As far as graphical execution plans are concerned, there is just one icon for a physical sort in SQL Server:
This same icon is used for the three logical sort operators: Sort, Top N Sort, and Distinct Sort:
Going a level deeper, there are four different implementations of Sort in the execution engine (not counting batch sorting for optimized loop joins, which is not a full sort, and not visible in plans anyway). If you are using SQL Server 2014, the number of execution engine Sort implementations increases to seven:
- CQScanPartitionSortNew (SQL Server 2014 only)
- In-Memory OLTP (Hekaton) natively compiled procedure Top N Sort (SQL Server 2014 only)
- In-Memory OLTP (Hekaton) natively compiled procedure General Sort (SQL Server 2014 only)
This article looks at these sort implementations and when each is used in SQL Server. Part one covers the first four items on the list.
This is the most general sort class, used when none of the other available options is applicable. General sort uses a workspace memory grant reserved just before query execution begins. This grant is proportional to cardinality estimates and average row size expectations, and cannot be increased after query execution begins.
The current implementation appears to use a variety of internal merge sort (perhaps binary merge sort), transitioning to external merge sort (with multiple passes if necessary) if the reserved memory turns out to be insufficient. External merge sort uses physical tempdb space for sort runs that do not fit in memory (commonly known as a sort spill). General sort may also be configured to apply distinctness during the sorting operation.
The following partial stack trace shows an example of the CQScanSortNew class sorting strings using an internal merge sort:
In execution plans, Sort provides information about the fraction of the overall query workspace memory grant that is available to the Sort when reading records (the input phase), and the fraction available when sorted output is being consumed by parent plan operators (the output phase).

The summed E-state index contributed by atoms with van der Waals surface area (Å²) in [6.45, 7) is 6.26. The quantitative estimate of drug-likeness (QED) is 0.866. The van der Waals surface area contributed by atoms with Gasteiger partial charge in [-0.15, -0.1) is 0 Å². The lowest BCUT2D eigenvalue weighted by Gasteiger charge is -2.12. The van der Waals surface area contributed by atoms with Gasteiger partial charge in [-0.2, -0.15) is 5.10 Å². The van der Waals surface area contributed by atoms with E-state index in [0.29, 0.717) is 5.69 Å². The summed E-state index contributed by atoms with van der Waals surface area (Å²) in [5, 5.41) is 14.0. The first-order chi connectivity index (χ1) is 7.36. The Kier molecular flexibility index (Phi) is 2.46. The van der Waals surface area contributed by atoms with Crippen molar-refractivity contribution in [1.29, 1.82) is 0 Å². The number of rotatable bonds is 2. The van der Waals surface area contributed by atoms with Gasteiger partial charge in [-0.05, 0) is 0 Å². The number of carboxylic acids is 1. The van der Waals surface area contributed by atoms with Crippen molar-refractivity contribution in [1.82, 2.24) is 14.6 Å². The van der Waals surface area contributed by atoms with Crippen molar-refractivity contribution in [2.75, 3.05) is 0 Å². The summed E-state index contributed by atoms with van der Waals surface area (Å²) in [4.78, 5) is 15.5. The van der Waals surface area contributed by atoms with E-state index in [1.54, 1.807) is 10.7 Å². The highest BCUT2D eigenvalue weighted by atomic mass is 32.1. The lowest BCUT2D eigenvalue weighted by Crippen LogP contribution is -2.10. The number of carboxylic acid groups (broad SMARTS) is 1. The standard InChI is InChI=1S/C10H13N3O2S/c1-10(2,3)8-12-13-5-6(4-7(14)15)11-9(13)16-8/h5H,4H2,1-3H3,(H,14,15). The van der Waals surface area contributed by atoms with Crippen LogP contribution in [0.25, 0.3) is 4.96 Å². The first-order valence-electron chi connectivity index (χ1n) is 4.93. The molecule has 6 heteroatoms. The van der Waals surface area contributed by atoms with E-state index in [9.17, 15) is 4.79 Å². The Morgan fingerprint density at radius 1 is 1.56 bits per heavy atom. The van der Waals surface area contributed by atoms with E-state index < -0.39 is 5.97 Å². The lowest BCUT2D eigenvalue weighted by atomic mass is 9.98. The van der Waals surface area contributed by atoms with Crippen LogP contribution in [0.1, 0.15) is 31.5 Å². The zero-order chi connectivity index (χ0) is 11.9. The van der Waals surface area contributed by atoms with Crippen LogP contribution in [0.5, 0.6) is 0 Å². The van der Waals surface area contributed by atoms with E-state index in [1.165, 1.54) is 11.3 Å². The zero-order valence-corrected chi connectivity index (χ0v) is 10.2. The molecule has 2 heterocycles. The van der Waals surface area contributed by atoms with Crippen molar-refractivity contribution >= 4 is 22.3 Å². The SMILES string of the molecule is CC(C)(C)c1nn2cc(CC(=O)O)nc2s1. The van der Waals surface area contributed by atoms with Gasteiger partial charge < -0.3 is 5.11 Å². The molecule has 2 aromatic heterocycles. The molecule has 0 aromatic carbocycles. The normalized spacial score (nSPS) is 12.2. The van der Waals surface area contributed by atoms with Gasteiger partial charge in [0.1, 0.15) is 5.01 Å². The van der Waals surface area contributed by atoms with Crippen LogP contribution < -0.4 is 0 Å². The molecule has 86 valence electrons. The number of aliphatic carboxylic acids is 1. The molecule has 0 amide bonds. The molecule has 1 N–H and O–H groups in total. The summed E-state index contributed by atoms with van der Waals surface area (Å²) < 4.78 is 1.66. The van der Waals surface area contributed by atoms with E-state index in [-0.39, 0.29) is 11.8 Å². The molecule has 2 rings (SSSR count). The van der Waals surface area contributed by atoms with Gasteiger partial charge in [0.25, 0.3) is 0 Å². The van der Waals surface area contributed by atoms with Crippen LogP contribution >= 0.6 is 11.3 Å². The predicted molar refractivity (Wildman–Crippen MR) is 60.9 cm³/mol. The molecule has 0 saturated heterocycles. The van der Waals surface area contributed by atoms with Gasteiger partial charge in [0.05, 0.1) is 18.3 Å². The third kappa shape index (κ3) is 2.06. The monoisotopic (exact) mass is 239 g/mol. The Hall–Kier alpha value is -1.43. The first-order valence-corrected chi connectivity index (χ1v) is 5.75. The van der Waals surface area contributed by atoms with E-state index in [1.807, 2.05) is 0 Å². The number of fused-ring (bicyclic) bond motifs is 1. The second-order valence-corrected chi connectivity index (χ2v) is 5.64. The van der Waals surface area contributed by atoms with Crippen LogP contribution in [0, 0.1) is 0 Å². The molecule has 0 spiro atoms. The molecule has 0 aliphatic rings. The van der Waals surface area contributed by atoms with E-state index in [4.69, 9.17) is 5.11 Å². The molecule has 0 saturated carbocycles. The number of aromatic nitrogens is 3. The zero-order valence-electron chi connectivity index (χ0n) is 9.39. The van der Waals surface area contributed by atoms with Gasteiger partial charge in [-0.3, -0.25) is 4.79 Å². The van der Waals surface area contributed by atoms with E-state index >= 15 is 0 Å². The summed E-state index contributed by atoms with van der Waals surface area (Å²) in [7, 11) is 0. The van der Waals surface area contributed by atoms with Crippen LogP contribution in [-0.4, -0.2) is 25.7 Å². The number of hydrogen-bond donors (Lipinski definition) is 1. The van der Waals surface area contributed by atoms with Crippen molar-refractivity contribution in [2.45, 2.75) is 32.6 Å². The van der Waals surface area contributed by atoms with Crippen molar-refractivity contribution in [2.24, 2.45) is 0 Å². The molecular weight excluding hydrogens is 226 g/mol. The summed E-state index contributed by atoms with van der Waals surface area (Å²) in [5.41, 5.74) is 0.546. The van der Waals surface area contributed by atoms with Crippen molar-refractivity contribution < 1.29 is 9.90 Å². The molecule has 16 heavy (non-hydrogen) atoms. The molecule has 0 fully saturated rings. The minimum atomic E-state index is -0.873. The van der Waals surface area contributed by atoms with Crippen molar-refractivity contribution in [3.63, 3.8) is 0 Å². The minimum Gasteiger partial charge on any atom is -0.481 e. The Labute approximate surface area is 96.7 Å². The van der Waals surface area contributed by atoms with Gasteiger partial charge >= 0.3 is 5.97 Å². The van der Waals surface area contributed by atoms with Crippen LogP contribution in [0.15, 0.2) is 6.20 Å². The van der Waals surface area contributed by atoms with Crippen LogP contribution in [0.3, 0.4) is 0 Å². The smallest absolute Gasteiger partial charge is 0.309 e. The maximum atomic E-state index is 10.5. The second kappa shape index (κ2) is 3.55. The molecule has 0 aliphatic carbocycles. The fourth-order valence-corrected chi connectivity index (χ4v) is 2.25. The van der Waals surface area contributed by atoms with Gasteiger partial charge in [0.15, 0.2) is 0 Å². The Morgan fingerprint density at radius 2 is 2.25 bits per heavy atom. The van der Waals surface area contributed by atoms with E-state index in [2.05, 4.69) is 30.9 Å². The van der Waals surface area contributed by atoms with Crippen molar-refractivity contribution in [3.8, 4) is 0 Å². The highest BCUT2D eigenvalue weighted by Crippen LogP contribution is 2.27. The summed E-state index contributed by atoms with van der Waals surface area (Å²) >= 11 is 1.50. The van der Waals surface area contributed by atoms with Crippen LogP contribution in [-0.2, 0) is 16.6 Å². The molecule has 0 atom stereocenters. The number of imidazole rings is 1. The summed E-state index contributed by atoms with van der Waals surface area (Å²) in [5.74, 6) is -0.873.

The memory grant fraction is a number between 0 and 1 (where 1 = 100% of the granted memory) and is visible in SSMS by highlighting the Sort and looking in the Properties window. The example below was taken from a query with only a single Sort operator, so it has the full query workspace memory grant available during both input and output phases:
The memory fractions reflect the fact that during its input phase, Sort has to share the overall query memory grant with concurrently-executing memory-consuming operators below it in the execution plan. Similarly, during the output phase, Sort has to share granted memory with concurrently-executing memory-consuming operators above it in the execution plan.
The query processor is smart enough to know that some operators are blocking (stop-and-go), effectively marking boundaries where the memory grant can be recycled and reused. In parallel plans, the memory grant fraction available to a general Sort is split evenly between threads, and cannot be rebalanced at runtime in case of skew (a common cause of spilling in parallel sort plans).
SQL Server 2012 and later includes additional information about the minimum workspace memory grant required to initialize memory-consuming plan operators, and the desired memory grant (the "ideal" amount of memory estimated to be needed to complete the whole operation in memory). In a post-execution ("actual") execution plan, there is also new information about any delays in acquiring the memory grant, the maximum amount of memory actually used, and how the memory reservation was distributed across NUMA nodes.